When Acoustic Doppler Current Profilers (ADCPs) were invented they revolutionized the measurement of velocities in the ocean primarily because they collect velocity profiles, rather than the point measurements made by single-point current meters. Thurnherr has several specific research interests related to ADCP measurements (see also Thurnherr's LADCP page):
Full-Depth Horizontal Velocity Profiles. Most regions of the ocean are too deep for shipboard ADCP systems to sample the full depth of the water column. Therefore, it has become routine to lower ADCPs on CTD rosettes for obtaining full-depth profiles of horizontal velocity, which are useful, for example, for process studies and regional circulation surveys [e.g. Thurnherr and Richards, JGR 2001; Thurnherr et al., JMR 2008; Thurnherr et al., DSR 2011]. However, elaborate data processing is required in order to remove the effects of instrument motion from the velocity measurements. The two fundamentally different methods that are used for this purpose [Fischer and Visbeck, J. Tech. 1993; Visbeck, J. Tech. 2002] sometimes yield markedly different results and the uncertainties of the resulting velocities are not well known. In order to address these issues, Thurnherr carried out an error analysis of deep-ocean LADCP velocities based on comparisons with independent simultaneous velocity measurements from moored instruments [Thurnherr, J. Tech. 2010]. Results indicate that rms velocity discrepancies below 3cm/s are achievable with standard LADCP hardware, but only when multiple velocity-referencing constraints are used. The two different processing methods perform approximately equally well, although one of them had to be extended significantly in order to allow the simultaneous application of multiple velocity-referencing constraints.
Internal waves, turbulence and mixing from ADCP Data. Away from boundaries, turbulence and mixing in the ocean are closely related to the internal wave field. This has led to the development of so-called "finescale parameterization methods" that use shear (and often also CTD-derived strain) observations to determine the energy in the internal wave field from which turbulence levels can be estimated [Gregg, JGR 1989; Polzin et al., JPO 1995; Gregg et al., Nature 2003.] (Strong turbulence can also affect the backscatter environment in the ocean, allowing the observation of turbulence from ADCP echo-return data [Visbeck and Thurnherr, DSR 2009].) Given the very large data base of available profiles it seems only natural to apply this method to CTD/LADCP data to enhance the very small data base of more direct turbulence measurements obtained with microstructure instruments. In order to apply finestructure parameterization methods, the LADCP-derived shear spectra must be corrected for attenuation related to details of ADCP sampling and LADCP processing [Polzin et al., J. Tech. 2002] and this method has become very popular recently [e.g. Naveira-Garabato et al., Science 2004; Kunze et al., JPO 2006; MacKinnon et al., Nature 2008; Tian et al., JPO 2009]. However, a comparison between two published estimates of the diffusivities along the WOCE I02 line across the Indian Ocean at 10S based on the finestructure parameterization method shows section-averaged turbulence and mixing levels differing by up to two orders of magnitude, as is apparent when comparing Fig.~6 of Kunze et al. [JPO 2006] to Fig.~2 of Palmer et al. [JPO 2007]. Since uncertainties of this magnitude are not satisfactory I have begun investigating the problem. Results obtained so far indicate that in many of the studies that use the LADCP finescale parameterization method spectral corrections that are inconsistent with the underlying processing are applied, although it does not appear that the erroneous corrections can account for the differences between the two published I02 analyses [Thurnherr, J. Tech. 2011].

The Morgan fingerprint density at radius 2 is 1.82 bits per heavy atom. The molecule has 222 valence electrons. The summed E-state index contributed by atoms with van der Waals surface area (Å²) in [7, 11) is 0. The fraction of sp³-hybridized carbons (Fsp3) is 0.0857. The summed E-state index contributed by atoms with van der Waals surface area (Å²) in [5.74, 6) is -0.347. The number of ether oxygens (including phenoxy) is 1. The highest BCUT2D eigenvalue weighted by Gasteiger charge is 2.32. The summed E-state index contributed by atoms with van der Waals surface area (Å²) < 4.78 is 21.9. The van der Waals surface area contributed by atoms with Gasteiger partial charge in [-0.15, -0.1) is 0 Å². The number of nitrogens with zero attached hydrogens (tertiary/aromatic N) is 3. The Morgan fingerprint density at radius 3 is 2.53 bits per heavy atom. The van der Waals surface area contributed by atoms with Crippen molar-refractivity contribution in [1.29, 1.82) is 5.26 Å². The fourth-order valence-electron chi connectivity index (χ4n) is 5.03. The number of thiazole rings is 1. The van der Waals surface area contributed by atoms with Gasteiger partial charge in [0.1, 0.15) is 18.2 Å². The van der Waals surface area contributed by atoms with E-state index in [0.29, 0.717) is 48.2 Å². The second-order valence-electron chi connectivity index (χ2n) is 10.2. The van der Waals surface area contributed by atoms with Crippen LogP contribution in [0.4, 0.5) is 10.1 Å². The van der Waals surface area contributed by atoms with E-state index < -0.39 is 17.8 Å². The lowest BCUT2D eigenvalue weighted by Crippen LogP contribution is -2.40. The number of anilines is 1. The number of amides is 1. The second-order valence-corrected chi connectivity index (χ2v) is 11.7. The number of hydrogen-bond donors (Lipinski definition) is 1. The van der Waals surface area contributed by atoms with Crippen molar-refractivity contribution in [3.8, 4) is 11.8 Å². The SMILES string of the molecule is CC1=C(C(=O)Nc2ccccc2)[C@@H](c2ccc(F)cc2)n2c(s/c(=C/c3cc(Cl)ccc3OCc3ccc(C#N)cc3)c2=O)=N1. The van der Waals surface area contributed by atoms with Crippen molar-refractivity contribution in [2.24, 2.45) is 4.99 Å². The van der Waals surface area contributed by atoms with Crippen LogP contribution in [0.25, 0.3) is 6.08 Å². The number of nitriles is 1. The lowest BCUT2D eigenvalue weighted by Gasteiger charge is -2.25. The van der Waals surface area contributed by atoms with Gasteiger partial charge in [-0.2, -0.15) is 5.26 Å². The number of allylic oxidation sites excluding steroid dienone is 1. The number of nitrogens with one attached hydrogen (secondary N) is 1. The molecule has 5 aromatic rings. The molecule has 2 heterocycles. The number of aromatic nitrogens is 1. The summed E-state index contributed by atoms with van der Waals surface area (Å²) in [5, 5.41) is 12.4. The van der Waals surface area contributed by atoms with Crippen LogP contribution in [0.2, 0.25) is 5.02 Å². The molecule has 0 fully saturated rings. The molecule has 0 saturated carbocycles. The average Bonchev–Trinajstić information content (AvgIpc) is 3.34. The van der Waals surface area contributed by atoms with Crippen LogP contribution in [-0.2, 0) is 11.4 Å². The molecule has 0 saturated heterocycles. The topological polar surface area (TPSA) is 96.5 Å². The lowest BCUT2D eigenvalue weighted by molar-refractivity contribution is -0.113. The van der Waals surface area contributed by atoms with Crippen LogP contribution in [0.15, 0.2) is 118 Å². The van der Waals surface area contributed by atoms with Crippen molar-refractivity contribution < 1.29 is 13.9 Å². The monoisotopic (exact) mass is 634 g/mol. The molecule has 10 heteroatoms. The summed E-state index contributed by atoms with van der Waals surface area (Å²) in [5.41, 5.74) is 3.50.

Vertical Velocity. In contrast to traditional single-point mechanical current meters, ADCPs measure all three components of the flow field, i.e. including vertical velocities. In spite of the large vertical velocities and accelerations of CTD packages, Thurnherr has been able to develop a method to obtain full-depth vertical-velocity profiles from CTD/LADCP data to an accuracy of better than 1cm/s, which is sufficient for the study of internal waves, convection, gravity currents and other energetic processes [Thurnherr, IEEE 2011]. Preliminary observations suggest that finestructure spectral levels of vertical velocity are correlated with microstructure-derived turbulence measurements. This suggests that it may be possible to derive global and regional climatologies of turbulence and mixing from CTD/LADCP data with an alternative finestructure method.
|© 2012 A.M. Thurnherr (e-mail)||created: Tue Sep 11 09:37:04 2012||modified: Tue Sep 11 12:15:47 2012|